Today I want to illustrate three ways of getting up-close with a photo when you’re too far away where you are.
This shot of Media City at Salford Quays, Manchester was taken from exactly the same spot as today’s featured photo, but I used my lens to zoom in by changing the focal length from 24 mm to 43 mm.
Using my lens meant that I didn’t discard any megapixels from the image – I got the full benefit of my sensor’s resolution
This image has been cropped and resized in post processing from the original. The featured image is a panorama, stitched from three shots each of 42 Megabyte RAW format originals. This cropped and resized, jpeg format, image from one of the original three has less than 1 megabyte, and therefore, less detail information for further editing.
This photograph of Ynys Bach at Trefor, Gwynedd: one of two sets of sea stacks, is a shot taken from a distance along the cliffs
This is also a photo of Yns Bach, but I took this from the clifftop directly above it, by walking, sometimes known as ‘sneaker zoom’. No megapixels lost when getting closer this way.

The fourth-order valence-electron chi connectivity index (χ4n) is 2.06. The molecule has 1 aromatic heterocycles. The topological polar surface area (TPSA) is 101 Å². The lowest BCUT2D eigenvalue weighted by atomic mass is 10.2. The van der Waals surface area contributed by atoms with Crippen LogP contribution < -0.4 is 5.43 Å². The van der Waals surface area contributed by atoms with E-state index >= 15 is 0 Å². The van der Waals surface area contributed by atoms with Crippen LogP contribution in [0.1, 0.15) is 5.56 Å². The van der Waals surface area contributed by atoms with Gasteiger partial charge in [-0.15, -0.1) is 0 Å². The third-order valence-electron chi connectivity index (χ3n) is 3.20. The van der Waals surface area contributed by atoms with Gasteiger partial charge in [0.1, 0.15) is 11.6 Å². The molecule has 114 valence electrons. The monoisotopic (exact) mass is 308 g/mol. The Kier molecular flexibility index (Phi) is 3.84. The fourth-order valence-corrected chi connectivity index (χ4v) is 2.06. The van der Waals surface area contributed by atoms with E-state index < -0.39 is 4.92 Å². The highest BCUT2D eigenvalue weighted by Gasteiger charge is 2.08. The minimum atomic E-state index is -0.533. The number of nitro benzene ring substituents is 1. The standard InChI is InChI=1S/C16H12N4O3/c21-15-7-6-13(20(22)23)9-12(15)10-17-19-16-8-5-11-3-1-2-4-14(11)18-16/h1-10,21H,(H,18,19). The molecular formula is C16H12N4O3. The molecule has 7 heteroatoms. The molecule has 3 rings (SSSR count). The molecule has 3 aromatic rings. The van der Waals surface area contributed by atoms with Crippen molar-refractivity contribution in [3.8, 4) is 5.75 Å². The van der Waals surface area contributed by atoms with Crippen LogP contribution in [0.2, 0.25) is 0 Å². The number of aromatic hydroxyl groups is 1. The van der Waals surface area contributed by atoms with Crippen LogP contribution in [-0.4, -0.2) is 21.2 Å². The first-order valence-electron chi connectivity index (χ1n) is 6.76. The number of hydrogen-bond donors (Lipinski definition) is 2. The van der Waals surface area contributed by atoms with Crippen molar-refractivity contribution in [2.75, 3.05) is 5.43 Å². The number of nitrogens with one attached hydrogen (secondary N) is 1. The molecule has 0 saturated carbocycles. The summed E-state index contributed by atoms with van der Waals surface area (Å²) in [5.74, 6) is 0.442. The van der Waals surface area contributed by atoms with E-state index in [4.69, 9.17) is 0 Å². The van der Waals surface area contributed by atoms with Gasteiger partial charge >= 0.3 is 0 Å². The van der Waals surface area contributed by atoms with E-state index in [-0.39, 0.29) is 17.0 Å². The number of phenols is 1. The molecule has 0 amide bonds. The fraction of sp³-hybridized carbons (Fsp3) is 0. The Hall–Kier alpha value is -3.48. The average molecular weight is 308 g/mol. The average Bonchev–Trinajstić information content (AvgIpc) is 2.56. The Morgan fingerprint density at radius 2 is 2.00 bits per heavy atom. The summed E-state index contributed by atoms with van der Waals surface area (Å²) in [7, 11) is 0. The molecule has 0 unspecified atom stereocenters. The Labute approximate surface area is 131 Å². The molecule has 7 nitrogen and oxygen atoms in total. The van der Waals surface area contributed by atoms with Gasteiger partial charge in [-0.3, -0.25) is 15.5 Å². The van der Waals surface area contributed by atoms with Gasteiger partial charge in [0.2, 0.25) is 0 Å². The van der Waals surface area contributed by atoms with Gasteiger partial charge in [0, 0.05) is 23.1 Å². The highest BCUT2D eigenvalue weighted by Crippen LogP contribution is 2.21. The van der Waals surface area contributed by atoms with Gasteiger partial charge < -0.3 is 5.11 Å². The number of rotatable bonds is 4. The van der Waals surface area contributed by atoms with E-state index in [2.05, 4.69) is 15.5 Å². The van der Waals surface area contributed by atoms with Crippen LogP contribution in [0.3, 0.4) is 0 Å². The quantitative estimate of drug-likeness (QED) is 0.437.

I hope that seeing these three ways of coming closer helps you to choose the best method for you. ‘Sneaker Zoom’ is not always practical, but you get the highest resolution quality. Lens zoom – by changing the focal length of your lens – or by swapping lenses – is often more practical. Using a wide angle lens provides the big picture, but sometimes you get a nicer image by choosing some feature to zoom in on, and ‘getting right in camera’. Cropping in post processing is an option if, when you get home, and load your day’s image batch into software, you realise that there is a section of an image that you want to pick out. Just remember that, when you do that you are also throwing away megapixels. The cropped image will not enlarge as usefully as a close up obtained by one of the other methods.
I took today’s featured photo using my tripod mounted, Pentax K-1 camera plus a 24-70 mm f/2.8 lens at 24 mm and f/16. The ISO was 100 and the shutter speed 1/25 seconds.
Tomorrow, we move on to composition.